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Ginger. By Martin Green.

Paul Lerner slept late that Saturday, the result of not sleeping well the night before. When he appeared in the kitchen, his wife Ellen said, “Ginger’s back. She’s on the porch. I gave her something to eat. Ken’s not up yet.” Ginger was their wandering cat, who disappeared for days at a time before turning up again. Ken was their oldest son, who since graduating from college had been staying with them without giving any sign that he was interested in getting a job, which was the reason Paul was having trouble sleeping nights.

After having breakfast, Paul sat in the living room reading the morning paper. There was a scratching at the door and Ellen let Ginger in. Ginger promptly came over and jumped onto Paul’s lap, then moved up to sit on his chest. She liked to sit there, her yellow eyes fixed on Paul’s face, purring while he stroked her. Paul did so now but carefully. You had to be careful with Ginger as she might suddenly decide she was tired of your stroking and scratch you.

“Do you know what time he got home last night” asked Paul.

“It was late.”

“What’s he doing this weekend?”

“I don’t know. He’ll probably go to Helen’s.” Helen was Ken’s girl friend, who shared an apartment with two other girls.

“I wonder if he’ll ever start looking for a job? He can’t loaf around here all summer.”

“We should try to talk to him again.”

“Maybe we should just tell him to get out.”

“You know we can’t do that.”

“Well, he’d have to do something then.”

This was the kind of conversation about Ken they’d been having the last two weeks and Paul was getting tired of it. Just then, Ken himself came into the room. He was dressed in a pair of baggy shorts and an old tee-shirt. His long hair was uncombed and the beard he’d grown while at college unkempt. Ginger, distracted, jumped down and went to the front door. Ellen let her out.

“Where’d you go last night?” Paul asked Ken.

“Just hung out with a few friends,” said Ken, not really answering the question.

“What are your plans for next week?”

“I don’t have any plans?”

“How about looking for work?”

“I don’t know what I want to do.”

“I told you I can set you up with a couple of interviews.” Paul was a manager in one of the State agencies and had already talked to some fellow managers about Ken.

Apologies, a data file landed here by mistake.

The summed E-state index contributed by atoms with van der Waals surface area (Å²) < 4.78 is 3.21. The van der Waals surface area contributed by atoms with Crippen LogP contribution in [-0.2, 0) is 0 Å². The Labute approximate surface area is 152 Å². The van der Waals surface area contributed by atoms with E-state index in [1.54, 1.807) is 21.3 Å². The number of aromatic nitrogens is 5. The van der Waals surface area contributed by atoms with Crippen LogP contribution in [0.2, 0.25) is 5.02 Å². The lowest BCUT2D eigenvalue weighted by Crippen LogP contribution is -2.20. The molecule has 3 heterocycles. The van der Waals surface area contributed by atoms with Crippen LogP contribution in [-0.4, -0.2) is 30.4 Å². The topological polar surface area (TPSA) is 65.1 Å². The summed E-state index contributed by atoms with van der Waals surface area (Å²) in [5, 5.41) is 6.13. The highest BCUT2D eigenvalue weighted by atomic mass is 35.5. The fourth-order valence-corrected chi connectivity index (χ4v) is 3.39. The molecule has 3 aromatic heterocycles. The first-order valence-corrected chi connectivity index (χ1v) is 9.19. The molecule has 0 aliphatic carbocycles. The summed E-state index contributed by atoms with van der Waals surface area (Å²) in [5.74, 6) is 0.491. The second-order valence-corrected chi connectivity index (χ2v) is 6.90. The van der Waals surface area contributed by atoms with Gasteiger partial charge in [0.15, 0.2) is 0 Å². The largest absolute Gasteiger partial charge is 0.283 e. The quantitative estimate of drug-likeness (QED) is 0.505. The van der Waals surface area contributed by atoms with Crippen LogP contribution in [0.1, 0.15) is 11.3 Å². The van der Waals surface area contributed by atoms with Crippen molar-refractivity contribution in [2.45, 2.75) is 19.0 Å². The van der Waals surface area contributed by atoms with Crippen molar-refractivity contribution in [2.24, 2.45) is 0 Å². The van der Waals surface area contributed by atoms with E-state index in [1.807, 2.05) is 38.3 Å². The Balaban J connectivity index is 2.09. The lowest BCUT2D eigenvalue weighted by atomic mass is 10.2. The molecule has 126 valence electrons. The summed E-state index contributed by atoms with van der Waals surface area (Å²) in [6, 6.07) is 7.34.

“That’s one thing I know. I don’t want to work for the State.”

“Well, you have to do something.”

“Jeez. Why are you always on my case?”

“Do you want to go back to school and get a teaching credential?” asked Ellen. “They’re begging for teachers now.”

“No, I don’t want to be a teacher.”

Paul was getting that exasperated feeling he always had when trying to talk with his son. “Well,” he said. “From now on we want you to let us know when you’re staying out late.”

“That’s bullshit,” said Ken. “I’m not a little kid any more.”

Paul wanted to say that as long as Ken was staying in his house and being supported by him he had to abide by his rules, but that was such a cliché he found himself saying instead, “Well, if you’re so grown up you can move out and live someplace else.”

“Okay with me. I hate being here.” He turned and left the room.

“Where are you going?” called Ellen.

“To get some of my shit. Then I’m going to Helen’s. I can stay with her.”

“What about her roommates?”

“I don’t know.” They heard Ken banging around in his room, then he came out carrying a gym bag.

“Dad didn’t mean you had to leave,” said Ellen.

“I’ll be at Helen’s.” He slammed the door as he left.

“Do you think he’ll be back?” asked Ellen.

“I don’t know, but he can’t have gotten much stuff in that little bag.”

“We can’t just kick him out.”

“Why not? You heard him say he hates it here.”

“He didn’t mean it.”

“I’m not so sure.”

“If he’s not back tonight, I’m calling Helen’s.”


“I’m going shopping now, to the supermarket. I have to get out and do something.”

A little later, Paul heard a scratching at the door. He let Ginger in and filled a bowl with cat food for her. When she was done eating, she came and perched on his chest again. He stroked her, again with care. Ellen was right, he thought. They couldn’t just kick Ken out, much as he’d like to.. He continued to stroke Ginger until the cat suddenly jumped to the floor and went to the door to be let out.


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